However, I work, and LIKE to work...AND I ADORE MY DAUGHTER!

So, I had a great childhood with a SAHM and I choose to be working mom.  Not only is money an issue (big issue), but I am happier when I am working.  It is my personal decision.  However, I do not feel it hurts my child in any way.  I know she is also a very happy little girl and well-adjusted.  
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184674 tn?1360864093
Daycare or no daycare, perhaps the *quality* of the parent/child relationship is the foundation of what's most important, rather then the *quantity* of time spent in the parent/child relationship.
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152852 tn?1205717026
I said nothing different than what you said, Peek.  You just obviously are watching and trying to find something inflammatory in what I write.  And that's ok.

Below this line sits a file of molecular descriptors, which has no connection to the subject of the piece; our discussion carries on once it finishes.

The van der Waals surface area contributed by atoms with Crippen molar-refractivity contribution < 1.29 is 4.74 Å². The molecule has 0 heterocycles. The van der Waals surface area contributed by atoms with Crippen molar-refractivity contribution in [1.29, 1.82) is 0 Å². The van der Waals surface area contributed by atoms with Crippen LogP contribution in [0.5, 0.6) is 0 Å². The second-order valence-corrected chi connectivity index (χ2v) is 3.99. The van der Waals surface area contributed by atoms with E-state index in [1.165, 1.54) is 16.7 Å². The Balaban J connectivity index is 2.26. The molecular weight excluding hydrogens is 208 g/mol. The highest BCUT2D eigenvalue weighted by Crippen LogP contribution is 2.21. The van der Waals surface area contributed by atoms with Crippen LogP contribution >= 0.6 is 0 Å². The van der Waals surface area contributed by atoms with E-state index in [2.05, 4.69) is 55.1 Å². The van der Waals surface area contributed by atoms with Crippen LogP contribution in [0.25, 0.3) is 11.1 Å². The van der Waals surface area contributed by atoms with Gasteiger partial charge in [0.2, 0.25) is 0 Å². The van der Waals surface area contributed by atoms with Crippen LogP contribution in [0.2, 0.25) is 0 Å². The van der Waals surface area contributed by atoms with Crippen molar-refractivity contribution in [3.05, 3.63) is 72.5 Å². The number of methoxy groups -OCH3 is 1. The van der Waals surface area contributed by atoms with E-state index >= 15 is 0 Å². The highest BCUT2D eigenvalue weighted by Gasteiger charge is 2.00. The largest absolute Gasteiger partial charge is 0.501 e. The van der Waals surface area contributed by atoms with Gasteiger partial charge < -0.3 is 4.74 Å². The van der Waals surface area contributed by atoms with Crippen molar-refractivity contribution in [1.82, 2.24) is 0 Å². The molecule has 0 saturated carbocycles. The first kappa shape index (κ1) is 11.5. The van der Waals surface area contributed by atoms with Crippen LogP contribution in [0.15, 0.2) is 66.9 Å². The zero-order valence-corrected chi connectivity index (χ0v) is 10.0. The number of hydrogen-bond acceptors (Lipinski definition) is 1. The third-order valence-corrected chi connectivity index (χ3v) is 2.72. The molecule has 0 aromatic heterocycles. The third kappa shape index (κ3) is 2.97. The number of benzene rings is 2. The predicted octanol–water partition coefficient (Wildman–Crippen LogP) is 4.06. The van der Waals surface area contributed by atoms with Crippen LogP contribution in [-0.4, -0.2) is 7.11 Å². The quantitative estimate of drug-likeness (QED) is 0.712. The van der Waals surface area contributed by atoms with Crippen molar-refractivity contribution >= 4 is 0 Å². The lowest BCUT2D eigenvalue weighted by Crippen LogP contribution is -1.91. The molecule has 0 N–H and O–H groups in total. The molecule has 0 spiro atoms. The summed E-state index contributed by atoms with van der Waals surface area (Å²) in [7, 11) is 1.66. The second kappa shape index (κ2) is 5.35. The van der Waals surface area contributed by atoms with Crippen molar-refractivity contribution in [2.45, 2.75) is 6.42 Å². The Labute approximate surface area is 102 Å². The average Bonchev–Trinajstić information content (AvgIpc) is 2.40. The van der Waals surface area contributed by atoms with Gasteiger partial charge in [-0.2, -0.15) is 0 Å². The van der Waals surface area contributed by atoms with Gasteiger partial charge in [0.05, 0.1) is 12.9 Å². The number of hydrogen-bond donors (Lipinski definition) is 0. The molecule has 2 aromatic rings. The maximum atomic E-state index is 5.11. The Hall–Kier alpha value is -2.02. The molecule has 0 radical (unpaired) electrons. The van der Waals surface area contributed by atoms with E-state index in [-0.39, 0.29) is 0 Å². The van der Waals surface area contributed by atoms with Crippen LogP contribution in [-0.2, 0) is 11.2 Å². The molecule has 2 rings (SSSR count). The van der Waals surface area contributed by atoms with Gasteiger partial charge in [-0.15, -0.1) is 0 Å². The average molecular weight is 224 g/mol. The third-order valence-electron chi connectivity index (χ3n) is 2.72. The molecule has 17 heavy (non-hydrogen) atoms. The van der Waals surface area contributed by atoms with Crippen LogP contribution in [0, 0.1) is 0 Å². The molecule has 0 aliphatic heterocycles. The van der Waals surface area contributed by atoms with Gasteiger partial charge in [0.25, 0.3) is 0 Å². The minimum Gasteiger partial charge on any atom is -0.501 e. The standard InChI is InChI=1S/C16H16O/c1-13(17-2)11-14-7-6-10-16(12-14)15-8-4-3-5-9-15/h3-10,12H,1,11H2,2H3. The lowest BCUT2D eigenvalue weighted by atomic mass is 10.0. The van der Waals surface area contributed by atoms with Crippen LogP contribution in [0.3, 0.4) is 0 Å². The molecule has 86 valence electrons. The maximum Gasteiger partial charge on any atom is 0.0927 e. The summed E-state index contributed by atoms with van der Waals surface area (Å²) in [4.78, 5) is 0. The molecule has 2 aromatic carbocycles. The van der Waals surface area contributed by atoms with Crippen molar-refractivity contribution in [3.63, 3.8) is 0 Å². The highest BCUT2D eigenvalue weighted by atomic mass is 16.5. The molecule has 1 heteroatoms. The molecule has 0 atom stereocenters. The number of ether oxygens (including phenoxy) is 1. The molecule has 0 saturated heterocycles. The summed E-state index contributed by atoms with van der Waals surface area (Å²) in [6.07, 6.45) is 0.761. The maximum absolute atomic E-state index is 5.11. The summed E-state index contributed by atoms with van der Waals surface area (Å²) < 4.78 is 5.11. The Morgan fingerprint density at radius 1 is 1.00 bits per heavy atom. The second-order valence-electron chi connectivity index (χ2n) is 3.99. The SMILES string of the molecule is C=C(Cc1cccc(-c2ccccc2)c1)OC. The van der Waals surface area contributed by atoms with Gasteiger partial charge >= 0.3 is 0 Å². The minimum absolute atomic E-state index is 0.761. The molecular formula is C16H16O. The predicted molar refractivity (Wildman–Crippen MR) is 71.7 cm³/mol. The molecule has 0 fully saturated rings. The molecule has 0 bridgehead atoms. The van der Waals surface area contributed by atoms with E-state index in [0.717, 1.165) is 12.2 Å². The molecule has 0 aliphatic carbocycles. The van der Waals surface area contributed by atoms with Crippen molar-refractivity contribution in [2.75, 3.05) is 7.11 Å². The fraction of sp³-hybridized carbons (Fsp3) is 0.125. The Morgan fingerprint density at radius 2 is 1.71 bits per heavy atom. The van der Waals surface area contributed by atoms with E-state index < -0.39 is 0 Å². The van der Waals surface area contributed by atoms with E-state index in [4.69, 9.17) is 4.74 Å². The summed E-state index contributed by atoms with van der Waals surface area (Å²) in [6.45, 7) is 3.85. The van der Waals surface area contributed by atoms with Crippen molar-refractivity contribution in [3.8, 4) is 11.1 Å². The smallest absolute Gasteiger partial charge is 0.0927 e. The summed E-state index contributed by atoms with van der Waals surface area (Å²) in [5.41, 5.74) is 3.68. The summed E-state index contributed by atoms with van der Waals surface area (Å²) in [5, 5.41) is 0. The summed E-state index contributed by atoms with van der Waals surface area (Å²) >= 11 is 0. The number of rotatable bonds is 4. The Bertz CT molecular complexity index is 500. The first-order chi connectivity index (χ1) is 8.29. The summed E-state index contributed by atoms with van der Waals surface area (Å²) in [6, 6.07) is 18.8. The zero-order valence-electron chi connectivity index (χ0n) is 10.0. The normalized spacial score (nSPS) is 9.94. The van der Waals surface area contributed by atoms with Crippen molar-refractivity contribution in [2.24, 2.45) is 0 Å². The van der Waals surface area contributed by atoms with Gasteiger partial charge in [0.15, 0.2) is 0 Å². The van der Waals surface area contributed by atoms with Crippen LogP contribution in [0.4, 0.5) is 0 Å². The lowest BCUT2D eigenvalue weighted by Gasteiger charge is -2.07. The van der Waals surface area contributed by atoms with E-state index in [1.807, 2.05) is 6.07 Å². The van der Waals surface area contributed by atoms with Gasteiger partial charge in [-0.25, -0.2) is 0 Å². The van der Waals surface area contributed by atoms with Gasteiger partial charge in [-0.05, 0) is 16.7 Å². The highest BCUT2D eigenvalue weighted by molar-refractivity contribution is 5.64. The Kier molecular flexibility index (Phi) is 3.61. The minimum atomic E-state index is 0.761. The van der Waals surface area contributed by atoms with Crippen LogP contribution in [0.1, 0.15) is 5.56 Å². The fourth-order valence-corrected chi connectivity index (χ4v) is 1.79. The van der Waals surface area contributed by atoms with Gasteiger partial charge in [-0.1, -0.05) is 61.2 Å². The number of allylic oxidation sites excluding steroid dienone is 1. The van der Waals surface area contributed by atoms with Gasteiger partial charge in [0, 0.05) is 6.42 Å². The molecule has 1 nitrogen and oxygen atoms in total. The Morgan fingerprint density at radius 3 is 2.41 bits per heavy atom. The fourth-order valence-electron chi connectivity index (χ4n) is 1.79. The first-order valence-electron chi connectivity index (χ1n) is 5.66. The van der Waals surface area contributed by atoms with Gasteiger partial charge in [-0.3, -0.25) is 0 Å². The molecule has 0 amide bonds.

I just think that everyone rethinks things when they are actually IN the situation no matter what they may think while imagining being in the situation.  I didn't say she'd CHANGE HER MIND...I said that she'd rethink it (think about it again).  I think it would be pretty abnormal to make a life decision like that about the future and never think about it again when you get to that particular point in life.

No "and back we go".  Unless you want to, of course.  :)
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165308 tn?1323190145
I agree with the "quality" instead of "quantity'...however, I am sure that there will be people to debate this with you, just because they cannot bend on their opinions!
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152852 tn?1205717026
I don’t really need to write that a young child being home with mom is best unless the mother is a neglectful, abusive addict, who does not want to be with her child, do I?  I really didn’t think I would have to specify that, but maybe I do?  If the quality of home life is bad, the house is filthy and/or smoke-filled, and the mother is abusive, neglectful, and/or has addiction issues, and doesn't want to be with the child, then the child would obviously be better off in an institutional setting with people who will keep him safe and entertained.  If the mom is a decent person who enjoys being with her child and can keep him safe and entertained, then I believe the child is better off being with her.